Large commodity farmers in the U.S. have done well in the past few years, with major crops reaching record prices. According to the USDA, net farm income in 2010 was up more than 20 percent from 2009, and 2011 and 2012 almost double 2009’s numbers. All this good news was reflected in the festive atmosphere at the Commodity Classic 2013, the annual meeting for the National Corn Growers Association, the American Soybean Association, National Association of Wheat Growers and the National Sorghum Producers held at the Gaylord Palms Resort and Convention Center just outside Orlando, Florida in early March.
In a bland, cavernous meeting room occupied by 1,699 commodity farmers, and me, the Secretary of Agriculture Tom Vilsack told us that U.S. agriculture has produced record exports over the last four years. Down the hall Bayer Crop Sciences supplied free popcorn, Koch Agronomic Services and Monsanto provided free box lunches at the trade show, and DuPont Crop Protection offered complimentary shoulder and foot messages in a little room just off to the side of the main entrance.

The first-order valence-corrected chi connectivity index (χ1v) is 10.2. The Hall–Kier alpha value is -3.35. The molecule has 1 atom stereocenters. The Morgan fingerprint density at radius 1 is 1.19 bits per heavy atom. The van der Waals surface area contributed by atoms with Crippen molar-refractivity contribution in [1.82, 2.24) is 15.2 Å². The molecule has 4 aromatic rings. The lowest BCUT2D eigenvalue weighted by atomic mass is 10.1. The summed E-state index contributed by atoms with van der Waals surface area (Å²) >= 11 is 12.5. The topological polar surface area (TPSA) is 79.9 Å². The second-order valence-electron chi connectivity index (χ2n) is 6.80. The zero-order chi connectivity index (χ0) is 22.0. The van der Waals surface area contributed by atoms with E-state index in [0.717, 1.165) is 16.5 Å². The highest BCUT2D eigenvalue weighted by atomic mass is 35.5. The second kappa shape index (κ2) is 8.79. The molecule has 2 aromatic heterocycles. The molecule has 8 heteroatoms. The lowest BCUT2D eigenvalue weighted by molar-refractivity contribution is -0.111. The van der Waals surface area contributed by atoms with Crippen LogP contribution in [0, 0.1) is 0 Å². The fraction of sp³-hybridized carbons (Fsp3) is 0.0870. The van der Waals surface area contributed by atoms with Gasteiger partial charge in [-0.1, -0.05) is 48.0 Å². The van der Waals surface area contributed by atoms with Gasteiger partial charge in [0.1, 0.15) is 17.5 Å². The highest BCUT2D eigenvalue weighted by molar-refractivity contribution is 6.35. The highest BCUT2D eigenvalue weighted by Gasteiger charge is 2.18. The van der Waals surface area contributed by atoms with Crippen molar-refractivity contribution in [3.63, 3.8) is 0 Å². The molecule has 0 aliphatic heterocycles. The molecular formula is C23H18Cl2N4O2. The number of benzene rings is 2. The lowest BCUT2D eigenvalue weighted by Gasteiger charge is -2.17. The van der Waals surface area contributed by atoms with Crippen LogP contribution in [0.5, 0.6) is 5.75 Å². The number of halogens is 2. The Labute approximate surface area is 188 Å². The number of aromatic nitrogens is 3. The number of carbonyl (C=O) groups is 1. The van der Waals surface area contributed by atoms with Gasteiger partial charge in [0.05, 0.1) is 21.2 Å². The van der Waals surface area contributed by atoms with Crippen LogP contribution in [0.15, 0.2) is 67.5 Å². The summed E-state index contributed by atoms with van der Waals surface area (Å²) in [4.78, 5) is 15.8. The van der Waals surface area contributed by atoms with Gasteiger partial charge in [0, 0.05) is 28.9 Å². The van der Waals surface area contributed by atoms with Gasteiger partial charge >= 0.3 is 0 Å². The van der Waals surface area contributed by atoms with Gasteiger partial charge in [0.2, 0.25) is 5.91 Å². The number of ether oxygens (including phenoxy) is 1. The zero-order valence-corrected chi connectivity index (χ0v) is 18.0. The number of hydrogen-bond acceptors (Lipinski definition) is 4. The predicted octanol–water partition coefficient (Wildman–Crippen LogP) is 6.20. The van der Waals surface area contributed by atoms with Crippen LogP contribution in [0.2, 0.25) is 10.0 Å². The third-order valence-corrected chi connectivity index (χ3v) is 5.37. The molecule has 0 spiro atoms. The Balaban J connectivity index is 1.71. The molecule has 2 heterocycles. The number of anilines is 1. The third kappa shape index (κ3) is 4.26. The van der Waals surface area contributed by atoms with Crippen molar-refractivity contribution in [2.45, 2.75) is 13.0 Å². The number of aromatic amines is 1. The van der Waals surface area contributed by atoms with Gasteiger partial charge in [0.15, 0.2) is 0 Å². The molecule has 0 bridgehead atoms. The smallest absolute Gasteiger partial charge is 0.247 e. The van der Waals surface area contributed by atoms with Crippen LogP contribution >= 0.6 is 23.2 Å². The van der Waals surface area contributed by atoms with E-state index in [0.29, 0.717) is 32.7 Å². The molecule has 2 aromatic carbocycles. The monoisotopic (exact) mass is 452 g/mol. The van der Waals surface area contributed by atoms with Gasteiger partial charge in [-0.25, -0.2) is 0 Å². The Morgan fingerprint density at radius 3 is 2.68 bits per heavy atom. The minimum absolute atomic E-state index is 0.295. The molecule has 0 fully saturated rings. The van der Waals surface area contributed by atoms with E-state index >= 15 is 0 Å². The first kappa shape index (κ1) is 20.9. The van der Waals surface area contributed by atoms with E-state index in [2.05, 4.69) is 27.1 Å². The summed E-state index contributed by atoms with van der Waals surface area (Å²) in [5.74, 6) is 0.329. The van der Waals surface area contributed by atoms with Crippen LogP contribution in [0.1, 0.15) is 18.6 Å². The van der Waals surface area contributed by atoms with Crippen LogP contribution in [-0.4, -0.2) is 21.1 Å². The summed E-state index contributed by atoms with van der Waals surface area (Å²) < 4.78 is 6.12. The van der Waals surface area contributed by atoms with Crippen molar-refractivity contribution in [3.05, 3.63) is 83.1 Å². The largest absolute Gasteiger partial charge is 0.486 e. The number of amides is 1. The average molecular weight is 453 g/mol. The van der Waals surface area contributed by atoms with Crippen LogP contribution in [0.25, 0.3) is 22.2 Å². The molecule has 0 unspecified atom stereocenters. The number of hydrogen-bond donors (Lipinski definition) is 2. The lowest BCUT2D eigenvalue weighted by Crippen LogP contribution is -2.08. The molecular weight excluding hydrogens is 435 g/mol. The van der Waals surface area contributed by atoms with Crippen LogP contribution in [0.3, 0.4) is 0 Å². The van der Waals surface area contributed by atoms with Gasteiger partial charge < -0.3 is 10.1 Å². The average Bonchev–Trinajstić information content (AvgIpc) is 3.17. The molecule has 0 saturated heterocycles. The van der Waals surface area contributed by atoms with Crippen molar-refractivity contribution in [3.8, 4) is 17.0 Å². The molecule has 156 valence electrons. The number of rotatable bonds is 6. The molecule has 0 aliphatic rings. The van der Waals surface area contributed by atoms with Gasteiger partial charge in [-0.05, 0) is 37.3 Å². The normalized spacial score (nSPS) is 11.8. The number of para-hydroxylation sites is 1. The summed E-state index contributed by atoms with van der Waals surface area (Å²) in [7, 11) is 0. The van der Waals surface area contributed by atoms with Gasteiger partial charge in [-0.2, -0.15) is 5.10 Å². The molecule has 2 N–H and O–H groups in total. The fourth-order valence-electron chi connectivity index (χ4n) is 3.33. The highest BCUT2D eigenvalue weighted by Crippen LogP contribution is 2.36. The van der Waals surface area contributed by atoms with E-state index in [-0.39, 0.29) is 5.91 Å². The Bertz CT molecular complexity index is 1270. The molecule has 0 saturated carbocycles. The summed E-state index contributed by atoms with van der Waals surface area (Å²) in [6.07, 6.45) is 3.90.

With all this celebration, and Disneyworld just down the road, it is easy to overlook some of the less festive news which emerged from the workshops and “learning sessions” at the conference. These included predictions of lower prices and incomes, “horror stories” coming out of the U.S. south about herbicide-resistant weeds that were described by herbicide sales representatives as “extremely aggressive,” and the need for farmers to have weather insurance in the face of climate change and increasing extreme weather events. The highly capitalized operations and model of industrial agriculture that are highlighted at the conference seem to be showing some serious cracks.